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Richard WAGNER (1813-1883)
Tristan und Isolde (1865) – highlights
Act One: Prelude [10:36]; Herrn Tristan bringe meinen Gruss [6:21]; Act Two: O sink hernieder, Nacht der Liebe [6:23]; Einsam wachend in der Nacht [4:47]; Unsre Liebe? Tristans Liebe? [4:46]; So starben wir, um ungetrennt [9:26]; Der öde Tag zum Letztenmal! … Das sollst du, Herr, mir sagen … Mir dies? Dies, Tristan, mir? [13:09]; Act Three: Kurwenal! Hör! Ein zweites Schiff [8:38]; Mild und leise (Liebestod)
Bonus tracks: Sir Georg Solti rehearses Tristan und Isolde, narrated by John Culshaw.
Birgit Nilsson (soprano) – Isolde; Fritz Uhl (tenor) – Tristan; Regina Resnik (mezzo-soprano) – Brangäne; Tom Krause (baritone) – Kurwenal; Arnold van Mill (bass) – King Marke); Ernst Kozub (tenor) – Melot; Peter Klein (tenor) – A Shepherd; Theodor Kirschbichler (bass) – A Steersman
Singvereinder Gesellschaft der Musikfreunde, Wiener Philharmoniker/Sir Georg Solti
rec. Sofiensaal, Vienna, Austria, September 1960. ADD
DECCA ELOQUENCE 442 8288 [78:03]


This recording of Tristan has never had very good press, the most serious criticism being directed against Solti’s conducting. Never one to think in long lines and carefully judging tempo relations he often worked for the thrill of the moment – and very often with stupendous results. Here, though, at the beginning of his long-standing collaboration with the Vienna Philharmonic he wasn’t very happy with the orchestra - or the orchestra with him - as some reports have it. Tristan und Isolde of all works, although having its thrilling moments, is the epitome of an epic, seamlessly moving forward and needing careful architecture and fine nuances. It could be argued that the conducting is less damaging on a highlights disc. The orchestral prelude is well played and almost restrained, on the fast side but not unduly so. Compare Bernstein who takes almost unbelievably 14:02 as against Solti’s 10:36 and still manages to keep the intensity boiling!. There is a short snippet from act one; from act two we have the full second half of the love duet from O sink hernieder, around 25 minutes of continuous music, and then the scene with Tristan and Marke. From the third act we have the concluding 16 minutes. What is more disturbing than the possible lack of an overall view - and Tristan can survive all kinds of treatment, vide the Bernstein recording which I made Recording of the Month a year ago - is the balance between stage and orchestra and the obviously joint view from Solti and John Culshaw that this is orchestral music with some supportive voices. Birgit Nilsson recalls one of the recording sessions:

“He (Solti) revelled in climax and couldn’t get the orchestra to be strong enough. Once at a rehearsal he repeated the same section over and over again. Resnik and I were sitting on stage waiting for our turn. Finally the orchestral volume became almost unbearable and at the sixth climax we decided to fall down from our chairs as struck by lightning. We attracted great attention lying there like two dead fish, and of course we had the laughing orchestra on our side. Somewhat reluctantly Solti joined in the mirth. After this outburst the rehearsal could continue under more relaxed conditions.”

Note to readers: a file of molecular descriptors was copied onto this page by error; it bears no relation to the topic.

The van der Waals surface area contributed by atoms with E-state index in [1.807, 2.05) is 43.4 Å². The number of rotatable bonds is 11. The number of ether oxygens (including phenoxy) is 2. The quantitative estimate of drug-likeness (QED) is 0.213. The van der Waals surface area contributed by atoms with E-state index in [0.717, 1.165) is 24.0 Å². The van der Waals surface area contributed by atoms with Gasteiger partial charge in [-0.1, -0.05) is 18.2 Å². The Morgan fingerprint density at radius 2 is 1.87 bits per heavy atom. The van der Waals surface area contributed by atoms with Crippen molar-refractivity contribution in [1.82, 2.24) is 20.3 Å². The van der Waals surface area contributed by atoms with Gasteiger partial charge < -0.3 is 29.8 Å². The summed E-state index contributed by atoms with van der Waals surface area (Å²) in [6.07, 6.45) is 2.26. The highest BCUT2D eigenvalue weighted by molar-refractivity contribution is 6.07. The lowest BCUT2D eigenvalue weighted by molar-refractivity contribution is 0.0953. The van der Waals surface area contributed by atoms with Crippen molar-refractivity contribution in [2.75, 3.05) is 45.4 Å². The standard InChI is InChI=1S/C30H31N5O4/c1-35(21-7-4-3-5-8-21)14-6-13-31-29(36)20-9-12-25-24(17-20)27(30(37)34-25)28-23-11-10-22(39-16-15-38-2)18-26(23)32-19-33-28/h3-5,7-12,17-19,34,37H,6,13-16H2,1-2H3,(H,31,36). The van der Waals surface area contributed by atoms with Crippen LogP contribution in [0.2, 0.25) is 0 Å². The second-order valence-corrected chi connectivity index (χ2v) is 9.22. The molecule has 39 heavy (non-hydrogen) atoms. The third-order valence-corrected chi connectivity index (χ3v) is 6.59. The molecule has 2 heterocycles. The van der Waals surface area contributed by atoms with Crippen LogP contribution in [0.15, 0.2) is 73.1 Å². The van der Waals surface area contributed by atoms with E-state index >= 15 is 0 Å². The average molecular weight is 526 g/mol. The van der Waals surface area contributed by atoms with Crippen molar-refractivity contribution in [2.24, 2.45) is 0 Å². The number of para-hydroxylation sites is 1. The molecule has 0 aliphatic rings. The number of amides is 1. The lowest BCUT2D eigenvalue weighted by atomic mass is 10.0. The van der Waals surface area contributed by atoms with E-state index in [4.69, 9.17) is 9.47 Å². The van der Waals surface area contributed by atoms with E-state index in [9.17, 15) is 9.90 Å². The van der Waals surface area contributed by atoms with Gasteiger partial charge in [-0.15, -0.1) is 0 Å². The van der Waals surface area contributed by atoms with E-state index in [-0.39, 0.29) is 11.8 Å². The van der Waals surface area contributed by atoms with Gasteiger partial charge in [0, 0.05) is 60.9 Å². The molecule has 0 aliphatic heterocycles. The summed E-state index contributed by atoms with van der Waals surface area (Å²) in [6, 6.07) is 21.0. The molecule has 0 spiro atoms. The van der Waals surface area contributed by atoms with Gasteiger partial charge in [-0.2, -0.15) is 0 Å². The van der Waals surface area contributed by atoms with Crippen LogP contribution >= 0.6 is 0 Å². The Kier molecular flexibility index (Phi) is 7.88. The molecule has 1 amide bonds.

For the finished recording Solti obviously didn’t waive his demands for deafening climaxes and manages to swamp his singers far too often, with the exception of Birgit Nilsson of course, whose laser beam shines through whenever needed. To enjoy her soft singing one still needs to turn up the volume several steps and when Solti then lets loose one has to run for cover. I wonder if there would have been scope for remixing the original tapes to rectify the balance. This was however what conductor and producer wanted, and it’s a pity since we miss a lot of good singing. Birgit Nilsson in one of her signature parts is the central character here and she is as good as Solti allows her to be. She re-recorded the part live at Bayreuth six years later under Karl Böhm for DG and with a generally finer supporting cast – and more natural balance but it is good to have this first essay too. Fritz Uhl has a basically fine voice and he sings with both healthy Heldentenor tone and lyrical beauty. Regina Resnik’s Brangäne also suffers from the balance and her Einsam wachend solo within the love duet (tr. 4) is further weakened through her voice being even more distanced. Not that it is a great loss since she sings it rather shakily. Tom Krause in one of his earliest recordings is an eager and excellent Kurwenal, the little we hear of him. Ernst Kozub as Melot displays a voice of Tristan dimensions, more baritonal and indeed larger than Uhl’s.

The most pleasant surprise is Arnold van Mill’s Marke. He is warm voiced, dignified and sad. Even though he can’t compete with singers like Moll, Sotin and Talvela for vocal greatness he gives a moving picture of conflicting feelings. He sings better than I have heard him in other recordings. Together with Birgit Nilsson’s Liebestod Marke’s long solo (tr. 7) is the high-spot on this disc.

As bonus tracks we get two snippets from the rehearsals but they are frustratingly short and don’t add much to the value of the disc. At budget price this is still worth investing in, if one can accept the balance problems. Texts are not included but we get a track-related synopsis and also Barry Millington’s introductory notes on the opera, included with the 2002 reissue of the complete set.

Göran Forsling


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